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Health care plan turns back clock

With so many ideas and proposals swirling around health care, it can be hard to keep up.

The latest effort in the Gem State is the concept of a medical home, and although the idea is a way to propel us into the future of medical care, it’s actually a throwback to traditional care.

We often rush to the emergency room or urgent care when something’s wrong. Many times, that could be prevented with regular trips to one’s usual doctor, now being called the “home doctor.”

“It is kind of returning to the roots of traditional medicine,” said Dr. Reed Ward of Dr. Ward’s Family Practice.

“It’s kind of a nostalgic throwback to how it used to be when everyone had their own family physician,” said Cindy Smith-Putnam, an Eastern Idaho Regional Medical Center spokesperson.

Idaho Gov. C.L. “Butch” Otter’s new two-year pilot project is a patient-centered model, where instead of seeing a different doctor every trip to the ER, you have your own doctor for just about everything.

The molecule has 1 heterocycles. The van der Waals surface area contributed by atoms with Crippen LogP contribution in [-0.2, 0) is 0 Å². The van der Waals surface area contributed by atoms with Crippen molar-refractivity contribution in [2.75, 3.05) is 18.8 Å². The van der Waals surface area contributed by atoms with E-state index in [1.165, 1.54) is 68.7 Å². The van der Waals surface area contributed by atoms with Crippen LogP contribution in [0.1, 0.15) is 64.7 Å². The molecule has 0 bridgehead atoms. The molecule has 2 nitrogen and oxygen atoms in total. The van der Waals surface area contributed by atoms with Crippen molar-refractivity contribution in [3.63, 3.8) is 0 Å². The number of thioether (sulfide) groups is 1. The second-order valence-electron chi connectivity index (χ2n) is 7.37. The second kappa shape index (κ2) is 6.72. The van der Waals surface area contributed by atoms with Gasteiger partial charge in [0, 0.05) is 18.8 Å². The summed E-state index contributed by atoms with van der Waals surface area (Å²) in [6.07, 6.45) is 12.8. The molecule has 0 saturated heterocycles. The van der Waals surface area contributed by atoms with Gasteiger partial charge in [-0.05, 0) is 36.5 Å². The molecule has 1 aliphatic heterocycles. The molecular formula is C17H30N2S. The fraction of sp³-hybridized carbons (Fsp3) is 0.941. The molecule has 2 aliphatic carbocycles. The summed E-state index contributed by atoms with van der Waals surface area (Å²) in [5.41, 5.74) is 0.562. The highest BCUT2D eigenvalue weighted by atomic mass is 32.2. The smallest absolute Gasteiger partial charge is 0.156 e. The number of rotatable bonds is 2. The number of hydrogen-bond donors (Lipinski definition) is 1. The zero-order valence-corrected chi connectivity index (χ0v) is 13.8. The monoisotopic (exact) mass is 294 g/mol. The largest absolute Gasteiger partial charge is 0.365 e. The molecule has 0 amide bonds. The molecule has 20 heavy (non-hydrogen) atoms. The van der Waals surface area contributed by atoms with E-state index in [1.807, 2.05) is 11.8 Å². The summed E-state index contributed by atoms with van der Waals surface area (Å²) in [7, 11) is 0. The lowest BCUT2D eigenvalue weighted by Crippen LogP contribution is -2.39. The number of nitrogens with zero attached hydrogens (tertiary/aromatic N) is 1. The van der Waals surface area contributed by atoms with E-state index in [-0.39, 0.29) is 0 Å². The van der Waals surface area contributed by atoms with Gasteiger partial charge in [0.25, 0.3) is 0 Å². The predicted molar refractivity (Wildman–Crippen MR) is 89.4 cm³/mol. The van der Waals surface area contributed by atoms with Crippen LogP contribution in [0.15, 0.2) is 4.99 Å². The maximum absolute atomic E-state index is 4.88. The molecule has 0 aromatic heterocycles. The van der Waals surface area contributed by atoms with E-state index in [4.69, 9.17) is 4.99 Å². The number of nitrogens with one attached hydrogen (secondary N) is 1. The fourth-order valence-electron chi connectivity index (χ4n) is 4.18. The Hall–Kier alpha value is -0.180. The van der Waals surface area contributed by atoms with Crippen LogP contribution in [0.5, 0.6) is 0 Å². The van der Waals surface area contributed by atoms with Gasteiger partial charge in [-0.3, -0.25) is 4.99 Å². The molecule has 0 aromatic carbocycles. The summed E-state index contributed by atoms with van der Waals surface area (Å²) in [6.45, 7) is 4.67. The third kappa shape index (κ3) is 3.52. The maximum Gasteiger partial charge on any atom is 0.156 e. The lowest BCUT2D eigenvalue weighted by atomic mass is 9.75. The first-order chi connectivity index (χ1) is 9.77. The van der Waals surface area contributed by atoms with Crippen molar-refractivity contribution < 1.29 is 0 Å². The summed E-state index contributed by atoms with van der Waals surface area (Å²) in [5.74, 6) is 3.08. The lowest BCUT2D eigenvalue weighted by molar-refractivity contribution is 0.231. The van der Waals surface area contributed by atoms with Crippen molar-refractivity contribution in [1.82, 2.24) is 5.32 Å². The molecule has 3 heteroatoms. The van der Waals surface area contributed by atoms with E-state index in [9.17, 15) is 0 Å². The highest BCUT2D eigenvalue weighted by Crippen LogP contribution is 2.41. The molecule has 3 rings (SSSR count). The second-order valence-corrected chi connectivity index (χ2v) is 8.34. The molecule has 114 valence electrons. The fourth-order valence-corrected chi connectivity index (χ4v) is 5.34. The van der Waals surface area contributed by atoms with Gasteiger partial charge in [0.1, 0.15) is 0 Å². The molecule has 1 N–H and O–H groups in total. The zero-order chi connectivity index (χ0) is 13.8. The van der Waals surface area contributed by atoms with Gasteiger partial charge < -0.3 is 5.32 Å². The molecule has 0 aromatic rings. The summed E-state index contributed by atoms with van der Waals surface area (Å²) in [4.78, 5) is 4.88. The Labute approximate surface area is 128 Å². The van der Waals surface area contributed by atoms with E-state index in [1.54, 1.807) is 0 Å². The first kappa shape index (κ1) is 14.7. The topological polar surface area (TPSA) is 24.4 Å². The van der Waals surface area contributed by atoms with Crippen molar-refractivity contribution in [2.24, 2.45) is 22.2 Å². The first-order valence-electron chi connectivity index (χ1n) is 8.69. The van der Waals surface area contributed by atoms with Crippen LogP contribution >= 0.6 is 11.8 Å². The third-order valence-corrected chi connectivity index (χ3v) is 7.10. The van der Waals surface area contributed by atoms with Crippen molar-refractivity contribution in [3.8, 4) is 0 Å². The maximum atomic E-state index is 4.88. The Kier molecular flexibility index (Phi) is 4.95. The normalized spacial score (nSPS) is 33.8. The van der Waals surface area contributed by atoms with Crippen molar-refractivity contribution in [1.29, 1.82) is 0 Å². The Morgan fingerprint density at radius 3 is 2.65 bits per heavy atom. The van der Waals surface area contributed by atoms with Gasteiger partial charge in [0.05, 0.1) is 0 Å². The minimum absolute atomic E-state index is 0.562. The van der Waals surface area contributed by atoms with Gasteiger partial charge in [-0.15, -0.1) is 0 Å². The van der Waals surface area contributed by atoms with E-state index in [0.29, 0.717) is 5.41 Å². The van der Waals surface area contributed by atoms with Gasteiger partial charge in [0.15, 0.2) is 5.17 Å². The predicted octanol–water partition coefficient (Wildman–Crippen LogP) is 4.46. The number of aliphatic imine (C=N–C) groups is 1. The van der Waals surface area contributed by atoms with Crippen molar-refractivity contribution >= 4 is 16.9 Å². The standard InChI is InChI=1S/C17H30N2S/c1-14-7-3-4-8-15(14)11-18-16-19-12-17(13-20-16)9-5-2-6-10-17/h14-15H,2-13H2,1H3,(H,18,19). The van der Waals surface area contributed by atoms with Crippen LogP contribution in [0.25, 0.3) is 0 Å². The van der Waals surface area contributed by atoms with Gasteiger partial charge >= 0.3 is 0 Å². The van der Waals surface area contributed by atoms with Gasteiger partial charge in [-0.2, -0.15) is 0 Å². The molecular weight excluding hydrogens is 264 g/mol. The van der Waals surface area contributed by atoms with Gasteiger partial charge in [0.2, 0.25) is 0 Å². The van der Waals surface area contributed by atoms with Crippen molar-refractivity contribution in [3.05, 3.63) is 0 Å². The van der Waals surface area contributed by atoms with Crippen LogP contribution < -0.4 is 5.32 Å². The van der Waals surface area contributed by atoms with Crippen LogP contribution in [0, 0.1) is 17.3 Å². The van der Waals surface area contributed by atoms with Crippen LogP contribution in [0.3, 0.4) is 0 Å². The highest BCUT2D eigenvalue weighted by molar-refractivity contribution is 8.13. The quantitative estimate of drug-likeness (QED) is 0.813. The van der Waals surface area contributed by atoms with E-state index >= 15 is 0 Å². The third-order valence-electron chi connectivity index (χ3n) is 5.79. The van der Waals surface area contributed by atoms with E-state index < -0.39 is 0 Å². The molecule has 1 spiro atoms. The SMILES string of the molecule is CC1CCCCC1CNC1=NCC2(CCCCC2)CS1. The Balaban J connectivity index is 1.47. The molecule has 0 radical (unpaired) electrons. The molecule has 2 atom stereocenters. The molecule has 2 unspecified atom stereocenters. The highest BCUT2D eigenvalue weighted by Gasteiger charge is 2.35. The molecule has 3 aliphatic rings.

Although Ward said he didn’t know all the details behind the governor’s plan, he said his practice is all about that personal, preventive care.

“Hopefully we’re able to avoid some of those more expensive episodes,” he said, which would keep his patients out of the emergency rooms and leaving places like EIRMC open .

“People will be getting the right care at the right time,” said Smith-Putnam. “Then people are receiving care at a less expensive rate and arguably are staying healthier.”

But is a primary care physician for every person in Idaho viable?

“It really is dependent on there being an adequate medical supply with providers, and right now in the state and nationally that isn’t the case,” she said.

Ward said there are enough physicians to go around in eastern Idaho.

“There are plenty of primary care providers in the region,” said Ward. “I believe this is a very viable approach to medicine.”

But both agree this type of care is a step in the right direction – even if that technically is a step back.

“Our hope is to get individuals to return to the traditional type of practice,” said Ward.

The collaborative is accepting provider applications for the pilot program now. Twelve to 15 practices will be selected to participate. Learn more at

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